A Roman instruction on the relations between Christians and Muslims

Source: FSSPX News

 

In an instruction published on May 14, entitled Erga migrantes caritas Christi (The love of Christ towards migrants), the Council sought to clarify the relations between Christians and Muslims, underlining “the importance of the principle of reciprocity” as regards their rights and their duties. “It is to be understood not as an attitude of demand, but as a relationship based on mutual respect and justice in legal and religious matters”. The Council has especially in mind “the many Christian migrants in lands where the majority of the population is not Christian and where the right to religious freedom is severely restricted or repressed.”

The document affirms that despite the convergences between Islam and Christianity, “there are, however, also divergences, some of which have to do with legitimate acquisitions of modern life and thought.” “Worried in particular about human rights, we hope that there will be, on the part of our Muslim brothers and sisters, a growing awareness that fundamental liberties, the inviolable rights of the person, the equal dignity of man and woman, the democratic principle of government and the healthy lay character of the State, are principles that cannot be surrendered.” It would be appropriate here to remind the Council for the Pastoral Care of Migrants that the greatest divergence between Catholicism and Islam is the fierce opposition of the latter to the dogma of the Holy Trinity, well before the “acquisitions of modern life and thought”.

Concerning marriage between a Catholic and a Muslim and in view of “bitter experience”, the Council advocates “a particularly careful and in-depth preparation” which “will help the two fiancés to know and consciously ‘assume’ the profound cultural and religious differences they will have to face, both between themselves, and in relation to their respective families and the Muslim’s original environment, to which they may possibly return after a period spent abroad.” “If the marriage is registered with a consulate of the Islamic country of origin, the Catholic party must beware of reciting or signing documents containing the shahada (profession of the Muslim belief).”

The Council recalls that in the framework of inter-religious dialogue, the proclamation “of salvation in Christ” must never be renounced (by the Catholics), while prudently specifying that this proclamation may be “explicit or implicit” only.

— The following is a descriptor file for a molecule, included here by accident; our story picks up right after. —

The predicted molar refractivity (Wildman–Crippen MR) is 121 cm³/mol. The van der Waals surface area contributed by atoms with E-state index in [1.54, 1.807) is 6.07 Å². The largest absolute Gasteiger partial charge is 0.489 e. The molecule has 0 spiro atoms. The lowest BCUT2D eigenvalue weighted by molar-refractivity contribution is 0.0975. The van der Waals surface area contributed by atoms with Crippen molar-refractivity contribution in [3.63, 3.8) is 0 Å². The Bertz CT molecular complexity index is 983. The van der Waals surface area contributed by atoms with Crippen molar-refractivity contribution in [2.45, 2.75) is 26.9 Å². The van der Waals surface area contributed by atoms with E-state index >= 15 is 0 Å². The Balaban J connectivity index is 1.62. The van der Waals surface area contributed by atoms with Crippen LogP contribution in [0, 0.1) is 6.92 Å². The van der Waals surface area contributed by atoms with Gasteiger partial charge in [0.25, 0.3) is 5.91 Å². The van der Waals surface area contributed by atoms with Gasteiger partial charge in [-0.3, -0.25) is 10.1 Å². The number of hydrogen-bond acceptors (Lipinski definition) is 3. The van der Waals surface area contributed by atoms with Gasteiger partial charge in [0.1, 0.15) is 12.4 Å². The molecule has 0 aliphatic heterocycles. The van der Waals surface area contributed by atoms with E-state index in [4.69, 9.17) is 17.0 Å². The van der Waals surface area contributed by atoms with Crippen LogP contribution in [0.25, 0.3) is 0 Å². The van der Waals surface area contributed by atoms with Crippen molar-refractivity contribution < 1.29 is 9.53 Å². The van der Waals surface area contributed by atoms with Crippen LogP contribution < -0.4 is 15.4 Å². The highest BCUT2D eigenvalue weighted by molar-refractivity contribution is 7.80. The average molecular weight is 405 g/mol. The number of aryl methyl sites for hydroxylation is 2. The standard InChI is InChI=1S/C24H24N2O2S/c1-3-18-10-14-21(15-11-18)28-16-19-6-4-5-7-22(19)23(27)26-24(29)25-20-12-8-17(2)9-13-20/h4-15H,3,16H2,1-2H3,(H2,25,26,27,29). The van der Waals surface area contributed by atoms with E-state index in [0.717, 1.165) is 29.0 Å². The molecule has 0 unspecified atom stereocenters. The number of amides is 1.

The Council also examines the situation of the countries which receive immigrants, describing the “precarious situation of so many foreigners, which should arouse everyone’s solidarity,” and which “instead brings about fear in many people, who feel that immigrants are a burden, regard them with suspicion and even consider them a danger and a threat. This often provokes manifestations of intolerance, xenophobia and racism.” In matters of emigration, “purely restrictive policies” are to be considered “ineffective”, liable to provoke “negative” effects and “risk increasing illegal entries and even favoring the activities of criminal organizations”.

On May 18, seeming to echo this instruction, Pope John Paul II recommended to the members of the plenary Assembly of the Pontifical Council for the Pastoral Care of Migrants, dialogue as the solution to the difficulties of integration. Acknowledging that “the integration of populations belonging to different cultures and religions is never immune, either from unknown factors or difficulties”, notably the immigration of Muslims, “who pose specific problems”, the Holy Father recalled the necessity of a “fraternal and reciprocal dialogue” between all people.

The pope underlined that “love and welcome constitute the most effective form of evangelization”, insisting on the role of Christians in the new evangelization. According to him, spiritual and cultural formation must adapt itself to the changes brought about by globalization, notably in helping the faithful to overcome all forms of prejudice. Local Churches must also organize initiatives in favor of meetings and exchanges.

“The ever increasing number of Christian immigrants who are not in full communion with the Catholic Church offers to particular churches new possibilities for fraternity and ecumenical dialogue,” continued John Paul II, hoping that “the migratory phenomenon and the ecumenical movement would become an incentive for a mankind more in harmony” with itself.

“Integration on the social level and interaction on the cultural level, have become a necessary premise for a veritable peaceful co-existence between people and nations,” added the Holy Father, because “the phenomenon of mass immigration has given rise to the ethnic, cultural and religious pluralism, which characterizes nations today.”